Within a few short weeks, Netflix has premiered two Jeffrey Dahmer series. Monster: The Jeffrey Dahmer Story stars Evan Peters as the cold-blooded killer in a 10-episode season. The series reenacts and takes creative license on the true story but has faced backlash. Meanwhile, Conversations With a Killer: The Jeffrey Dahmer Tapes is a short 3-episode docu-series with never before heard testimony from Dahmer and first-hand accounts. But which Jeffrey Dahmer series captures more attention?
[SPOILER ALERT: Spoilers regarding Conversations With a Killer: The Jeffrey Dahmer Tapes and Monster: The Jeffrey Dahmer Story.]
‘Monster: The Jeffrey Dahmer Story’ uses theatrical details to tell the killer and victims’ story
From beginning to end, the Netflix series about Jeffrey Dahmer does the job of creating a chilling and dark effect on its viewers. Monster: The Jeffrey Dahmer Story theatrically catalogs every significant moment in Dahmer’s life, from his childhood interests in taxidermy to his parent’s divorce.
Audiences see first-hand what Dahmer would have been like in society and his developing morbid curiosity. The series develops hard-to-stomach scenes that have only been described by Dahmer himself after his arrest. To see them come to life on the small-screen requires a lot of artistic license. Monster: The Jeffrey Dahmer Story series serves to pique viewers’ interest in what happened during the killer’s reign of terror like never seen before.
But audiences cannot deny or look past the series’s backlash. While the one rule on set was to tell the story through the victims, the series had the opposite effect. Multiple families of the people involved in the cases scrutinized Netflix for making them have to relive the trauma.
The sister of Errol Lindsey saw it as “greed” and revealed Netflix did not advise or warn the victims’ families about the series. The series was proven to have exaggerated many scenarios or warped the stories of Dahmer’s neighbors.
‘Conversations With a Killer: The Jeffrey Dahmer Tapes’ docu-series gives a more psychological breakdown of the killer
The docu-series released on Oct. 7 is the third installment in Conversations With a Killer by Netflix. Using testimonies from Dahmer’s defense lawyer, police detectives, psychologists, and more, audiences dive into the psyche of the killers. But unlike the series, the docu-series uses never before made public tape recordings from Dahmer himself.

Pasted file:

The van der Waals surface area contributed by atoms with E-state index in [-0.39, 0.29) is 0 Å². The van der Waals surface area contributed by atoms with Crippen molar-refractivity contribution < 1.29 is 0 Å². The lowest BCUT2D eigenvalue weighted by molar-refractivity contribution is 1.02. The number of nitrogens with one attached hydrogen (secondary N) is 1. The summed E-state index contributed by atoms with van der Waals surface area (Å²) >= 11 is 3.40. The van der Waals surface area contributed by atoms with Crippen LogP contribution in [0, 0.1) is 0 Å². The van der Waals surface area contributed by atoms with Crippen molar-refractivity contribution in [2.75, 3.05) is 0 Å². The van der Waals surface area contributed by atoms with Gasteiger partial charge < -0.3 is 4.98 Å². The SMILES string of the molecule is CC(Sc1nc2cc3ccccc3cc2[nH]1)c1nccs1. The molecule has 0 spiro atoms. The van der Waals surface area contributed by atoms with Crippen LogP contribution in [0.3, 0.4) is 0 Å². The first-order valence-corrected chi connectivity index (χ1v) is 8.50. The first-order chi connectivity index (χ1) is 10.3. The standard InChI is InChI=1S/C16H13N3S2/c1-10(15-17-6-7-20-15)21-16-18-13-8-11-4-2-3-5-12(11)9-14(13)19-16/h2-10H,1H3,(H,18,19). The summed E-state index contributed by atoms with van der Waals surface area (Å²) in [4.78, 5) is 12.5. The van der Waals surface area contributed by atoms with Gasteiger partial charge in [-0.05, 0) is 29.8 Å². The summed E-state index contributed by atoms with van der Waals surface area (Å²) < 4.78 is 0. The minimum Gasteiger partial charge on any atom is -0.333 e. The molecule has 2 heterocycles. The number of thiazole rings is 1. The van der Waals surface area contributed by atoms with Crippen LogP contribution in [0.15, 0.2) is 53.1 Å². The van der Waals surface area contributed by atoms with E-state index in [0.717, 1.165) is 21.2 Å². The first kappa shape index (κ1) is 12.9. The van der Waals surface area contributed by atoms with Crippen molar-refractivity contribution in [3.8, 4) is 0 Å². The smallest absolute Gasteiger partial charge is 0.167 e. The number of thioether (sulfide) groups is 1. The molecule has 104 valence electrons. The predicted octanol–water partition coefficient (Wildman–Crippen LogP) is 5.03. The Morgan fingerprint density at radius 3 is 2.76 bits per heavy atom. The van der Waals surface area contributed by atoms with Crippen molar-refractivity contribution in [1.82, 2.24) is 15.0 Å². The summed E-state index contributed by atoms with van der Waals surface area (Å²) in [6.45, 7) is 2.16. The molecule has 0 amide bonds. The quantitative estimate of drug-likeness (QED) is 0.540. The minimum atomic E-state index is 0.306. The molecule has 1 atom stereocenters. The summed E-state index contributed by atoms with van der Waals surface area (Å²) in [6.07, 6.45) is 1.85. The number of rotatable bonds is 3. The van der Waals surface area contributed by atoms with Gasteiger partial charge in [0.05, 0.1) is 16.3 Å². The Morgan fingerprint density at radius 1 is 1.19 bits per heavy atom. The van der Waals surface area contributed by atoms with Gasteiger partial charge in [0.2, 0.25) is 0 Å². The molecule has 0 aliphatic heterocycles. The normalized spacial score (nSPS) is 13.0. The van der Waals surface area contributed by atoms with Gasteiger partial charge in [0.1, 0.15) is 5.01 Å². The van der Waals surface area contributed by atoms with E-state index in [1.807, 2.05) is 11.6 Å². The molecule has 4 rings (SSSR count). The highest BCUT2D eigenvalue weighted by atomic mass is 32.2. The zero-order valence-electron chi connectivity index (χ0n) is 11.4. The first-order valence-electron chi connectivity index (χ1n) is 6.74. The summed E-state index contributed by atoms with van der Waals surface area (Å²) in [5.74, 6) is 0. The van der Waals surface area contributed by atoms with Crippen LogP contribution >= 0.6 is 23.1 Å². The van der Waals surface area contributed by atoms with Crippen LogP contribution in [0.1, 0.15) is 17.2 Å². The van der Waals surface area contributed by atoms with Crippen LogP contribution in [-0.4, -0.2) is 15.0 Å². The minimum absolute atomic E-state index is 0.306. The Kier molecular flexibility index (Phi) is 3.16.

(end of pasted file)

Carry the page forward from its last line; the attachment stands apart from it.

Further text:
The tape recordings are between Dahmer and his defense attorney cataloging his kills, his reasonings, and his Modus Operandi. Within three episodes, audiences hear the heartlessness of Dahmer’s recollection of his kills. The lack of fabricated details is a critical aspect that differentiates the Dahmer docu-series from the series.
Conversations With a Killer: The Jeffrey Dahmer Tapes has testimonies from Dahmer’s real-life neighbor Vernell Bass and what he really thought of him. Audiences can also not look past how the docu-series reveals details about the victims, like Anthony Hughes. The method by which he was killed differs between both series. Viewers learn more gritty details about Dahmer, like how he handled his first victim and his remains. Audiences also see home videos filmed by his father, Lionel.
Which Jeffrey Dahmer series is the better to watch?
Deciding on which Netflix Dahmer series is better is difficult. Monster: The Jeffrey Dahmer Story takes a theatrical and much more morbid approach to the killer’s story and his victims. But it is hard to look past the reality of the series and the reasoning behind why it has received immense scrutiny.
Conversations With a Killer: The Jeffrey Dahmer Tapes takes on a more psychological approach, with witness testimonies dissecting the inner workings of the killer. The big difference is hearing Dahmer’s voice recollecting the atrocities he committed. Unlike the series, Conversations With a Killer shows Dahmer for what he truly is. A monster.
But is the docu-series a better watch than the series? The final verdict is that Monster: The Jeffrey Dahmer Story is slightly better at capturing interest. It may primarily be due to exaggerated scenes or Peters’s acting. The series is full of drama, morbid curiosity, and horror. But before watching, audiences need to be aware that the series is not meant to glorify the killer and be mindful of the actual facts before taking details in the series at face value.
Watch Conversations With a Killer: The Jeffrey Dahmer Tapes and Monster: The Jeffrey Dahmer Story on Netflix.